Hardware Description Languages

So far, we've been restricted to describing circuits using equations and diagrams. Diagrams can convey structure, but behaviour can be hard to see and they become unweildy as they grow. HDLs are languages that describe hardware with a heirarchical design.


  • Programmaple Array Logic (PAL) allows for implementing a sum of products logic, building circuits by blowing fuses in certain places.
    • This got cumbersome for larger circuits
  • PALASM developed as a language for mapping functional specifications to PAL
  • Other languages developed around this concept, all with the idea of introducing more layers of abstraction
  • There are two main languages in use today:
    • Verilog
    • VHDL
  • Verilog started as a proprietary language, released to the public in 1991 and standardised in 1995 by the IEEE
    • Standard revised in 2001
  • SystemVerilog is an extension of Verilog with more capabilities


  • Verilog designs are broken down into modules
    • A module is an encapsulation of a unit of functionality
    • Good designs have appropriate levels of hierarchy
    • At each level, modules below are treated as black boxes
  • Modules are declared using the module keyword and a list of ports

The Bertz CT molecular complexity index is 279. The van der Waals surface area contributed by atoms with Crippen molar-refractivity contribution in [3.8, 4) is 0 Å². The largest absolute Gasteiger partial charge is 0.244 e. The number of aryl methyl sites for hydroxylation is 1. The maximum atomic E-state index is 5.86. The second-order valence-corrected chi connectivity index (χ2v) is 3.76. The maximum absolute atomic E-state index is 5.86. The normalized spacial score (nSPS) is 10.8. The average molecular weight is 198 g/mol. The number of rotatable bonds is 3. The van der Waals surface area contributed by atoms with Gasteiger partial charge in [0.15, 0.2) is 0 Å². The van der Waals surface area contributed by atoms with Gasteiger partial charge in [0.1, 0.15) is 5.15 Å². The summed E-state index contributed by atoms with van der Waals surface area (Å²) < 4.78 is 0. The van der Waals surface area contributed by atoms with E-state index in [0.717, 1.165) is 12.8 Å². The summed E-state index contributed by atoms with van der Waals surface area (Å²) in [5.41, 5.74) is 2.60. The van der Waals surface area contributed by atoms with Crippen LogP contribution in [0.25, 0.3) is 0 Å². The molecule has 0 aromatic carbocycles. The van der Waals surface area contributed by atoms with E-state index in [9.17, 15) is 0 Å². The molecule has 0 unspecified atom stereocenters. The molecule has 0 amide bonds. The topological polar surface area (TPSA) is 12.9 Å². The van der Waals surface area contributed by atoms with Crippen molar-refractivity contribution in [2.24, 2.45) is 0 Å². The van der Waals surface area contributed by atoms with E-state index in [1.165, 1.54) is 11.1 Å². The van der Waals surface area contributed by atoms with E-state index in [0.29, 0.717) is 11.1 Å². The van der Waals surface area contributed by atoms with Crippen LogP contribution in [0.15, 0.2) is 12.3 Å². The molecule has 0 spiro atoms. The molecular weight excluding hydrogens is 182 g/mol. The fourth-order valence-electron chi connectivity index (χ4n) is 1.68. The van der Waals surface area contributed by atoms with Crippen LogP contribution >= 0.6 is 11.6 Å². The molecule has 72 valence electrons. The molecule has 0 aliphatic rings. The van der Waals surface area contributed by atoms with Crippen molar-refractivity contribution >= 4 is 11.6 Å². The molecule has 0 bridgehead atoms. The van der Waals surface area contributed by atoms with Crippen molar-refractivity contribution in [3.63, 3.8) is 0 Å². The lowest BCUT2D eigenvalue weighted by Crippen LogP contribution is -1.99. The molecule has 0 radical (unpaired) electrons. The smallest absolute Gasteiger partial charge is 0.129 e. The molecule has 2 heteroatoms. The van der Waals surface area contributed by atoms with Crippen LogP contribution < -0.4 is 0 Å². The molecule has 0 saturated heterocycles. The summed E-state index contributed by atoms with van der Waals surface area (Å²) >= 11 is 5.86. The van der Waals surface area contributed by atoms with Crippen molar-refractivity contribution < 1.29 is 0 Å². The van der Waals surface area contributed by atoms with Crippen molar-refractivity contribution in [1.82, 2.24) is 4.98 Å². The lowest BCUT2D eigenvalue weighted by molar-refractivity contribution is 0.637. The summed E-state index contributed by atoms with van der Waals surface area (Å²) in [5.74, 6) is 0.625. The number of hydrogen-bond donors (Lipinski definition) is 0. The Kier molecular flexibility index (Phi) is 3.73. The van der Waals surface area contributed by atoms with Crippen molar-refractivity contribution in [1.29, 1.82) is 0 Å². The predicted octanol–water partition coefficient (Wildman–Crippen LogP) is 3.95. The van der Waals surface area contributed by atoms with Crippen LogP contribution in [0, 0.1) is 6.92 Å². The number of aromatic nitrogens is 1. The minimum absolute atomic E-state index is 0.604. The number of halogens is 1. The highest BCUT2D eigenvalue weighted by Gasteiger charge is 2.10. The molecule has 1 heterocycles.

• Can indicate the direction of the port as input or output
    • endmodule indicate the end of a module
  • Identifiers are the names of modules, signals, ports, etc
    • Must start with a letter, and can't clash with keywords
  • Wires can be declared within modules using the wire keyword
  • Verilog is case sensitive, ignores whitespace and uses C-style //comments

Structural Verilog Design

  • Circuits are described structurally, by the structure of their constituent parts
  • Primitives are included for all basic gates:
    • and(x, a, b) is equivalent to
    • or(z, a, b, c, d) is equivalent to
    • Arguments are either ports or wires declared within module

Consider an and-or inverter:

module andorinv (input a, b, c, d, output out);
    wire and1out, and2out;
    and (and1out, a, b);
    and (and2out, c, d);
    nor(out, and1out, and2out);

Note the two internal wires being used here. Gates can also be given identifiers, which helps with testing and readability:

module andorinv (input a, b, c, d, output out);
    wire and1out, and2out;
    and g1(and1out, a, b);
    and g2(and2out, c, d);
    nor g3(out, and1out, and2out);

The order of statements in Verilog is irrelevant, as each statement describes a piece of hardware, so there is no sequence of steps, unlike when writing procedural code.

It is also important to obey the usual connection rules for combinational circuits:

  • Every node of the circuit is either an input, or connects to exactly one output terminal of a gate
  • The same wire cannot be driven by multiple gates
  • There can be no cycles in the circuit